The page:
The objective of this study was to evaluate the association of demographic factors, medical history, physical tests, and nasal exam findings with nasal obstruction using the NOSE score and the NO-VAS.

2. Materials and Methods

The Stanford University Institutional Review Board provided written approval for the protocol. This study is a retrospective case series of 240 consecutive patients evaluated in the Stanford Sleep Clinic between February 1st and June 30th, 2014, by a single board certified otolaryngologist (M.C.) specializing in sleep surgery and sleep medicine. History and physical examination data were cataloged using Microsoft® Excel® 2013 (Redmond, WA, USA). JMP 11.2 Pro (SAS Institute Inc., Cary, NC) was used for statistical analysis. The age, gender, body mass index (BMI), and ethnicity of the patients were recorded. The following items were assessed on a yes or no scale for medical history: history of nasal trauma, prior nasal surgery, history of allergic rhinitis, use of nasal steroids, use of nasal antihistamines, and use of oral antihistamines.

A detailed physical examination of the nasal passages was performed via anterior rhinoscopy using a simple handheld otoscope without distorting the patients’ anatomy. Assessment was performed of external nasal deformity, internal nasal septal deviation, internal nasal valve angle, internal nasal valve collapse, and inferior turbinate size using ordinal scales ranging from 1 to 4. Inferior turbinate size was based on the degree of obstruction caused by the anterior aspect of the inferior turbinate relative to the total airway space and was graded as 0–25%, 26–50%, 51–75%, and 76–100%; see Figure 1 [2]. External nasal deformity was graded as none, mild, moderate, and severe. Internal nasal septal deviation was graded as 0–25% deflection, 26–50% deflection, 51–75% deflection, and 76–100% deflection (based on deflection from midline toward the lateral wall). Internal nasal valve angle was graded as <5 degrees, 5 to <10 degrees, 10 to <15 degrees, and 15 or more degrees. Internal nasal valve collapse was graded as no collapse, mild collapse (<33%), moderate collapse (33–66%), and severe collapse (>66%) [5].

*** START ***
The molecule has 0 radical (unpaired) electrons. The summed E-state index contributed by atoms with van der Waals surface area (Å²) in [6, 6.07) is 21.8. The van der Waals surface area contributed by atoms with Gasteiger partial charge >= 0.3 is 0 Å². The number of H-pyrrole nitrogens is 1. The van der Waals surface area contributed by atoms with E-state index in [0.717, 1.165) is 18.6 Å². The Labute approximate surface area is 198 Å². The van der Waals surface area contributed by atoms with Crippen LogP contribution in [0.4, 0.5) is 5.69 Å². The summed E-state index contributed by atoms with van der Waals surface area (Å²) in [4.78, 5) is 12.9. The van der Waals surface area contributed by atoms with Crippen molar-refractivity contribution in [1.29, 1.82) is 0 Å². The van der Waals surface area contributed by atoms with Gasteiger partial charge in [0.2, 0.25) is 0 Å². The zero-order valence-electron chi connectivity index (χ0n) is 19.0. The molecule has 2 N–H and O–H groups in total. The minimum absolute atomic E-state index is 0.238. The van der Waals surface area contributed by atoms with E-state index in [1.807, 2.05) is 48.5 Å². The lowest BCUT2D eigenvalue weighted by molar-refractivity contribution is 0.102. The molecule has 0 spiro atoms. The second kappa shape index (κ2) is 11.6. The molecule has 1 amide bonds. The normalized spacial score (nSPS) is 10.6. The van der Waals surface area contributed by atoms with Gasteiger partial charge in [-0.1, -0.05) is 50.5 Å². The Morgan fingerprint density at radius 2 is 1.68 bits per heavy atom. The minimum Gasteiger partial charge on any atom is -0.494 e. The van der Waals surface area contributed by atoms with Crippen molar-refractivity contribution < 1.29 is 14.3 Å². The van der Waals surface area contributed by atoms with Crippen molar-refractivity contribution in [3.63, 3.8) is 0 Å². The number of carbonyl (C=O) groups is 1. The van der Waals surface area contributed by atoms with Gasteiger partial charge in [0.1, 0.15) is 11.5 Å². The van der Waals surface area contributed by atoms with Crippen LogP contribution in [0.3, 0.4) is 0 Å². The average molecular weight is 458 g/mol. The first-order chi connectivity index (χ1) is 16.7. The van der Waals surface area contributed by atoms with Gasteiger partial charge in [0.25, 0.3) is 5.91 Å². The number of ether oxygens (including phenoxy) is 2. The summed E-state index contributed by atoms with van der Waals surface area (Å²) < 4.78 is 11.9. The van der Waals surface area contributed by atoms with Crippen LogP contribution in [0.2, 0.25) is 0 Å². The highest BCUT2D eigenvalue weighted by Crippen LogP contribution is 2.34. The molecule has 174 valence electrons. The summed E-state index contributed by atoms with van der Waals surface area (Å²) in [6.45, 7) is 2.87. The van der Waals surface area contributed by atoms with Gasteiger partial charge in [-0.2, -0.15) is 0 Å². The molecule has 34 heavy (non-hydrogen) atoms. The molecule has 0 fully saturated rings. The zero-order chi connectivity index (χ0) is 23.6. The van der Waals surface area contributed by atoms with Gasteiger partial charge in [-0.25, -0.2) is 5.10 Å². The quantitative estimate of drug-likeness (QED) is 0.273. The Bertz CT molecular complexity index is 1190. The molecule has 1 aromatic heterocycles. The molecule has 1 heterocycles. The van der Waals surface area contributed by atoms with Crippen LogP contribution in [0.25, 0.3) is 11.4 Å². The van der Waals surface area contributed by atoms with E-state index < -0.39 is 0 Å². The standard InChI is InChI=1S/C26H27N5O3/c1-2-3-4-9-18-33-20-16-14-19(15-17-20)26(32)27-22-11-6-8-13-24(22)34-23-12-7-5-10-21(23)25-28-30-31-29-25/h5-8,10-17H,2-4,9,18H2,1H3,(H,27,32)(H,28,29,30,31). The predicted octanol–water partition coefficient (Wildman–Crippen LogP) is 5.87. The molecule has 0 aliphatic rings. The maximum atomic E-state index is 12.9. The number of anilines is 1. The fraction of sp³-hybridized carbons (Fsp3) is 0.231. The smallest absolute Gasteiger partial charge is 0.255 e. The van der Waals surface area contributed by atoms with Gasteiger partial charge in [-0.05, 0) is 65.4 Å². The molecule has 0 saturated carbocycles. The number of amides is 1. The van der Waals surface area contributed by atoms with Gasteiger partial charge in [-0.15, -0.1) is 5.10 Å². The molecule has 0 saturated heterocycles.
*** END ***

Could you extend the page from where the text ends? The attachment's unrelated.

Figure 1: Inferior turbinate sizes. (a) Grade 1 (0%–25% of total airway space). (b) Grade 2 (26%–50% of total airway space). (c) Grade 3 (51%–75% of total airway space). (d) Grade 4 (76%–100% of total airway space). Reproduced with permission [2].

Additionally, patients were asked to rate the degree of nasal obstruction at the time of the physical exam using a modified Nasal Obstruction Visual Analog Scale (NO-VAS) from 0 to 10 in which 0 corresponds to no obstruction and 10 corresponds to complete obstruction (converted to 0 to 100% obstruction) in each of three conditions: both nostrils open, left nostril open (cover right), and right nostril open (cover left) [4]. The Cottle sign (Cottle maneuver) was performed to assess the subjective effect on nasal airflow and graded 1–4 as no improvement, mild improvement, moderate improvement, and significant improvement [6]. The external nasal deformities, cephalocaudal internal nasal septal deviations, and anteroposterior internal nasal septal deviations were classified as C-shaped, reverse C-shaped, S-shaped, or reverse S-shaped if a deviation was present [7].

Distribution of patients’ characteristics, medical history, and nasal exam findings are reported using the percent total for nominal and ordinal data and mean ± standard deviation (M ± SD) for continuous data. Univariate analysis was performed to assess an association with the NOSE score [3] using Pearson correlation for continuous variables, ANOVA for multinomial and ordinal data, and Student’s -test for binomial data. Multivariate analysis was performed with a nominal logistic model to include each of the variables found to have a significant association on univariate analysis: NO-VAS score, internal nasal valve angle, external nasal deformity, history of allergic rhinitis, effect of the Cottle maneuver, positive nasal septal deviation, and history of nasal trauma. Continuous and ordinal data were transformed into binomial data using cut-offs and were guided by using the Connecting Letters Report of ANOVA, Compare Means, Each Pair function of JMP. Statistical significance was defined as a value < 0.05.

3. Results

There were 240 patients included in this study. The M ± SD for age was years and for BMI was  kg/m2. There were 159 males (66.3%) and 81 females (33.7%). See Table 1 for summary of patient demographic characteristics. The inferior turbinate sizes were averaged for all 240 patients (480 inferior turbinates) and the M ± SD were . These were subcategorized by race, Asian: ( turbinates), Black: ( turbinates), Caucasian: ( turbinates), and Latino: ( turbinates).

Table 1: Summary of patient characteristics and association with NOSE score.